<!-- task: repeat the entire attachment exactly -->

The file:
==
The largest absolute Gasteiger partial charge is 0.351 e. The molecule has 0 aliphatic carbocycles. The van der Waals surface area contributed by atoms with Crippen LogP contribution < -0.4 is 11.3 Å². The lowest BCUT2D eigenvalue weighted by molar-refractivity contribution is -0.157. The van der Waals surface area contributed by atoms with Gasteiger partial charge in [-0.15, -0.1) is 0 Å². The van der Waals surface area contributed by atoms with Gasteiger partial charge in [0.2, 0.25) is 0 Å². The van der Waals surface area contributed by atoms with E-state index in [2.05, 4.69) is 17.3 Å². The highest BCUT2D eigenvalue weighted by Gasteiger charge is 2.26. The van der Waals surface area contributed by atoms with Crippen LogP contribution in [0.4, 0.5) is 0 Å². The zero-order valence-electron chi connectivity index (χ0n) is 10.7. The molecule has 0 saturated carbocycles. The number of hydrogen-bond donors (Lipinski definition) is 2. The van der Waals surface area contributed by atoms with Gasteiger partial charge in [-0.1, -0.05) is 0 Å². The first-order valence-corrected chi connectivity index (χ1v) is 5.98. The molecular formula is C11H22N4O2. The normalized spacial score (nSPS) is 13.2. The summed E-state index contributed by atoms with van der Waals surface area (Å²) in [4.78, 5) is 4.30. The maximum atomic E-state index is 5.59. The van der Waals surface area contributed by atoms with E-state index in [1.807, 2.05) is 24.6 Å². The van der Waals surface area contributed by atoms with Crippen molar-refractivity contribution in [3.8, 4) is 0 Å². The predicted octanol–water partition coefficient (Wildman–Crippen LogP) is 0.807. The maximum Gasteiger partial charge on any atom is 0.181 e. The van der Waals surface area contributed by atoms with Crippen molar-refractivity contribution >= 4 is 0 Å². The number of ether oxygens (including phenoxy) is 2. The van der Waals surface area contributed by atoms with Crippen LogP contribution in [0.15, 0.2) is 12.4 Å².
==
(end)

The largest absolute Gasteiger partial charge is 0.351 e. The molecule has 0 aliphatic carbocycles. The van der Waals surface area contributed by atoms with Crippen LogP contribution < -0.4 is 11.3 Å². The lowest BCUT2D eigenvalue weighted by molar-refractivity contribution is -0.157. The van der Waals surface area contributed by atoms with Gasteiger partial charge in [-0.15, -0.1) is 0 Å². The van der Waals surface area contributed by atoms with Gasteiger partial charge in [0.2, 0.25) is 0 Å². The van der Waals surface area contributed by atoms with E-state index in [2.05, 4.69) is 17.3 Å². The highest BCUT2D eigenvalue weighted by Gasteiger charge is 2.26. The van der Waals surface area contributed by atoms with Crippen LogP contribution in [0.4, 0.5) is 0 Å². The zero-order valence-electron chi connectivity index (χ0n) is 10.7. The molecule has 0 saturated carbocycles. The number of hydrogen-bond donors (Lipinski definition) is 2. The van der Waals surface area contributed by atoms with Gasteiger partial charge in [-0.1, -0.05) is 0 Å². The first-order valence-corrected chi connectivity index (χ1v) is 5.98. The molecular formula is C11H22N4O2. The normalized spacial score (nSPS) is 13.2. The summed E-state index contributed by atoms with van der Waals surface area (Å²) in [4.78, 5) is 4.30. The maximum atomic E-state index is 5.59. The van der Waals surface area contributed by atoms with E-state index in [1.807, 2.05) is 24.6 Å². The van der Waals surface area contributed by atoms with Crippen molar-refractivity contribution in [3.8, 4) is 0 Å². The predicted octanol–water partition coefficient (Wildman–Crippen LogP) is 0.807. The maximum Gasteiger partial charge on any atom is 0.181 e. The van der Waals surface area contributed by atoms with Crippen molar-refractivity contribution >= 4 is 0 Å². The number of ether oxygens (including phenoxy) is 2. The van der Waals surface area contributed by atoms with Crippen LogP contribution in [0.15, 0.2) is 12.4 Å².